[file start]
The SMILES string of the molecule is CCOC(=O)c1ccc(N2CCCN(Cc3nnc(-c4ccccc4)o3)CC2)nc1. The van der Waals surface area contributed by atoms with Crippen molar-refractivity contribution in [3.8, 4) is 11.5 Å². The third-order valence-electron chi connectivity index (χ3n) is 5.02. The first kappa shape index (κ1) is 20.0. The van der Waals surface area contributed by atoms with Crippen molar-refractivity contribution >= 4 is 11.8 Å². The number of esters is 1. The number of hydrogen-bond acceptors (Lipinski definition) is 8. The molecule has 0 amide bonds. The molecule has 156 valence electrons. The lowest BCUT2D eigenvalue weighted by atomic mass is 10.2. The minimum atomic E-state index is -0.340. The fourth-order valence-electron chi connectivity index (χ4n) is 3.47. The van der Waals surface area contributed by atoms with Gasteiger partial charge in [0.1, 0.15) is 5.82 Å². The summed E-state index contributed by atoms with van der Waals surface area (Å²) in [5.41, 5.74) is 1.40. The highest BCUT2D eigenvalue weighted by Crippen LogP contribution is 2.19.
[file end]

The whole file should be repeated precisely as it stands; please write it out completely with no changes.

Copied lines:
The SMILES string of the molecule is CCOC(=O)c1ccc(N2CCCN(Cc3nnc(-c4ccccc4)o3)CC2)nc1. The van der Waals surface area contributed by atoms with Crippen molar-refractivity contribution in [3.8, 4) is 11.5 Å². The third-order valence-electron chi connectivity index (χ3n) is 5.02. The first kappa shape index (κ1) is 20.0. The van der Waals surface area contributed by atoms with Crippen molar-refractivity contribution >= 4 is 11.8 Å². The number of esters is 1. The number of hydrogen-bond acceptors (Lipinski definition) is 8. The molecule has 0 amide bonds. The molecule has 156 valence electrons. The lowest BCUT2D eigenvalue weighted by atomic mass is 10.2. The minimum atomic E-state index is -0.340. The fourth-order valence-electron chi connectivity index (χ4n) is 3.47. The van der Waals surface area contributed by atoms with Gasteiger partial charge in [0.1, 0.15) is 5.82 Å². The summed E-state index contributed by atoms with van der Waals surface area (Å²) in [5.41, 5.74) is 1.40. The highest BCUT2D eigenvalue weighted by Crippen LogP contribution is 2.19.